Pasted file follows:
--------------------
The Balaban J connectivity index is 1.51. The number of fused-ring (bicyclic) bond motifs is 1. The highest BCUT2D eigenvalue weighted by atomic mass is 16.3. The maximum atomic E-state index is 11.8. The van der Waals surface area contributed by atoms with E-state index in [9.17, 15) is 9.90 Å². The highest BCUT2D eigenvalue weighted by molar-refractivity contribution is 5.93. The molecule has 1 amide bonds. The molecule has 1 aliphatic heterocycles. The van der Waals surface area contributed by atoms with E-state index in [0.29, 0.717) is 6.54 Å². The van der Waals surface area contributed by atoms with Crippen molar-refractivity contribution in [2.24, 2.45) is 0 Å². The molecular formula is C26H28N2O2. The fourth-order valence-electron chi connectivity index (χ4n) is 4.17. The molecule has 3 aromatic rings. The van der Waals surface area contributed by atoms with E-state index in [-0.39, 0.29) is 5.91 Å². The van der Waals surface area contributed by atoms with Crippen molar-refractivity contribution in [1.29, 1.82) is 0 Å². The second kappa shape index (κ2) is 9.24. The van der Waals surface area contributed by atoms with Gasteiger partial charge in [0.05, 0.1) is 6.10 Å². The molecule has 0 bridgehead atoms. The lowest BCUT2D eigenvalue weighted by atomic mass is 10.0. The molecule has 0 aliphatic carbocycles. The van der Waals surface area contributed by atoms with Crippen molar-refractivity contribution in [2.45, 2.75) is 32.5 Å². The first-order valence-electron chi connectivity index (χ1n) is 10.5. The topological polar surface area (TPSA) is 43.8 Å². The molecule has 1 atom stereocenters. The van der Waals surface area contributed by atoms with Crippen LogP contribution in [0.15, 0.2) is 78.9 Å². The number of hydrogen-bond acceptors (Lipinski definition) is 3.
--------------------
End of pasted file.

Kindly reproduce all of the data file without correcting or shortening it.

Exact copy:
The Balaban J connectivity index is 1.51. The number of fused-ring (bicyclic) bond motifs is 1. The highest BCUT2D eigenvalue weighted by atomic mass is 16.3. The maximum atomic E-state index is 11.8. The van der Waals surface area contributed by atoms with E-state index in [9.17, 15) is 9.90 Å². The highest BCUT2D eigenvalue weighted by molar-refractivity contribution is 5.93. The molecule has 1 amide bonds. The molecule has 1 aliphatic heterocycles. The van der Waals surface area contributed by atoms with E-state index in [0.29, 0.717) is 6.54 Å². The van der Waals surface area contributed by atoms with Crippen molar-refractivity contribution in [2.24, 2.45) is 0 Å². The molecular formula is C26H28N2O2. The fourth-order valence-electron chi connectivity index (χ4n) is 4.17. The molecule has 3 aromatic rings. The van der Waals surface area contributed by atoms with E-state index in [-0.39, 0.29) is 5.91 Å². The van der Waals surface area contributed by atoms with Crippen molar-refractivity contribution in [1.29, 1.82) is 0 Å². The second kappa shape index (κ2) is 9.24. The van der Waals surface area contributed by atoms with Gasteiger partial charge in [0.05, 0.1) is 6.10 Å². The molecule has 0 bridgehead atoms. The lowest BCUT2D eigenvalue weighted by atomic mass is 10.0. The molecule has 0 aliphatic carbocycles. The van der Waals surface area contributed by atoms with Crippen molar-refractivity contribution in [2.45, 2.75) is 32.5 Å². The first-order valence-electron chi connectivity index (χ1n) is 10.5. The topological polar surface area (TPSA) is 43.8 Å². The molecule has 1 atom stereocenters. The van der Waals surface area contributed by atoms with Crippen LogP contribution in [0.15, 0.2) is 78.9 Å². The number of hydrogen-bond acceptors (Lipinski definition) is 3.